I could have screamed!
This was a horrifying reminder of my reality. My life, for ten months of the year, revolves around academia. I work in a public school every day, I am taking classes when I’m not working and those classes are about schools and teaching. I am constantly surrounded by education — which I really do like — but it was a shock to my very core to see notebooks and pencils and backpacks and book covers.
And fidget spinners. I hate those damned things with the passion of a thousand fiery suns. Nothing is more distracting or infuriating than students spinning those idiotic devices as fast as they humanly can whilst comparing their spinning skills and trading spinners with their peers. I lose my cool when I see them. You want to know something even more traumatizing? I was talking to my father one day, and you never will guess what he pulled out of his pocket. I guess you probably could judging by the contents of this paragraph. Yes, my own father, himself nearly sixty, had a fidget spinner. I could have cried.
The shops were endless and full of eager parents and children, and also full of reluctant children who surely didn’t want to go back to school but wanted to pick out their own set of pens. I was reminded of French schoolchildren when I looked at the supplies. When I was one of them I was not a child, but I was equally captivated by the planners and sheet protectors. My time as a student in France really developed my character more than anything else in my life up to that point. I think back of it so often. One day, I’m sure I’ll go back and take another class there just for the sake of nostalgia. Anyway, one stand was selling an agenda that intrigued me, so I bought that. I haven’t used it once but it was only thirty pesos, so oh well.
Carrying on with my walk, the school supplies finally dwindled to be replaced by the more customary goods and foods for sale. This did my heart good. Nothing like a good supply of black market DVDs, haircuts in a tent, tacos, belts, and shoes. Oh how marvelous this all was!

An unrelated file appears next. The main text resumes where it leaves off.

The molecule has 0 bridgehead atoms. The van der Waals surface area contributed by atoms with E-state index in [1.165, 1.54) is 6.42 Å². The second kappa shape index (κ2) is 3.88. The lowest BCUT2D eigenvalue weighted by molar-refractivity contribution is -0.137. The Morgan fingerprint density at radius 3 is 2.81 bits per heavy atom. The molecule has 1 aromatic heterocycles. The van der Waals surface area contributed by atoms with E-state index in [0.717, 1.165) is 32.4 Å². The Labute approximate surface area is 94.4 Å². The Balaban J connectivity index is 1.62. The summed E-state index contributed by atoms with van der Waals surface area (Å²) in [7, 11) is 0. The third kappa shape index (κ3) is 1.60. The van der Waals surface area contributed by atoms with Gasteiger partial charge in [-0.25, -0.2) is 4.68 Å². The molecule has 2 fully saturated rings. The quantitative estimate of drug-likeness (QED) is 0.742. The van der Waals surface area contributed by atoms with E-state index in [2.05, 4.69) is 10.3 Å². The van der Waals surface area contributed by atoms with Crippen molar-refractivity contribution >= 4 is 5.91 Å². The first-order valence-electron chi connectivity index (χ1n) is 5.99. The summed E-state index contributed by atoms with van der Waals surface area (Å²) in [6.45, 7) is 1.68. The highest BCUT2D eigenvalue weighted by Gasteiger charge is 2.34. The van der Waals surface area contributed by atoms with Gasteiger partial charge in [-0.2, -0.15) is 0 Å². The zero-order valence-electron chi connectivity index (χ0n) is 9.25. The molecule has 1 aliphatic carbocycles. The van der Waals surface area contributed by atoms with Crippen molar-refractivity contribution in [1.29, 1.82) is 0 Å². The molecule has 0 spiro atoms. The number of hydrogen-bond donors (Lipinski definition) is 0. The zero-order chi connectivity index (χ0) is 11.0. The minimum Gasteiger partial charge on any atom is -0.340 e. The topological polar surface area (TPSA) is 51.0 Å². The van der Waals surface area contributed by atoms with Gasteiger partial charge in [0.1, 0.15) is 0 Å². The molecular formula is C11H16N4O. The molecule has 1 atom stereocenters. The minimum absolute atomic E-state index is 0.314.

And now was the Mercado!
A huge yellow building was surrounded by tents and there was a constant bustle of people going in and out of one of the many doors. I couldn’t wait and hurried into the first entrance I found. Unexpectedly, I found myself surrounded by supplies for birthday parties. It was oddly specific. Balloons and confetti and cake toppers were everywhere and a huge variety of other things that I never knew you would need to have a successful birthday party.
I let my feet take me through the market, no planned destination, very little I needed to see. And there was everything you could ever imagine. Ceramic bowls were stacked to the rafters, stuffed animals of every variety were for sale, endless household goods, shirts, shoes, and then my nose told me that I had located the section that specialized in animals.
I lost my mind.
There were kittens and puppies all over the place in pens and cages and gallivanting around. I couldn’t stand how precious and adorable they were. Were I a citizen of Mexico City, I would have a huge problem, reader. I would adopt so many and I would become one of those weirdos who had like fifty cats in their home and spends all of their income on cat food. I don’t think I’d be sad at all subsisting on a little as long as my angels were all fed and well groomed. In the meantime, though, I satisfied my great love for kittens by looking at them all at great length. It was wonderful and the shopkeepers were quite often very kind and didn’t mind my presence. I just lied and said that I was browsing for a pet.
After the cats, there was a cacophony of tweeting. I had found the birds. The selection was every bit as extensive as it had been for the other animals. There were exotic and colorful parrots, snow white doves, and then an endless diversity of chickens. There were so many chickens. I was a bit triggered. I hate chickens.
Growing up, my family raised a never ending procession of chickens for eggs and for butchering. I loathed their clucking and their odor and their cowardice and their propensity to peck at exposed skin. I hated feeding them and watering them and the way their excrement covered every surface and inevitably attached itself to some article of your clothing. When we finally stopped raising them, I was rarely happier. These chickens here in the market were a hideous reminder of my past.
I fled them and stepped outside to get some fresh air. Birds reek.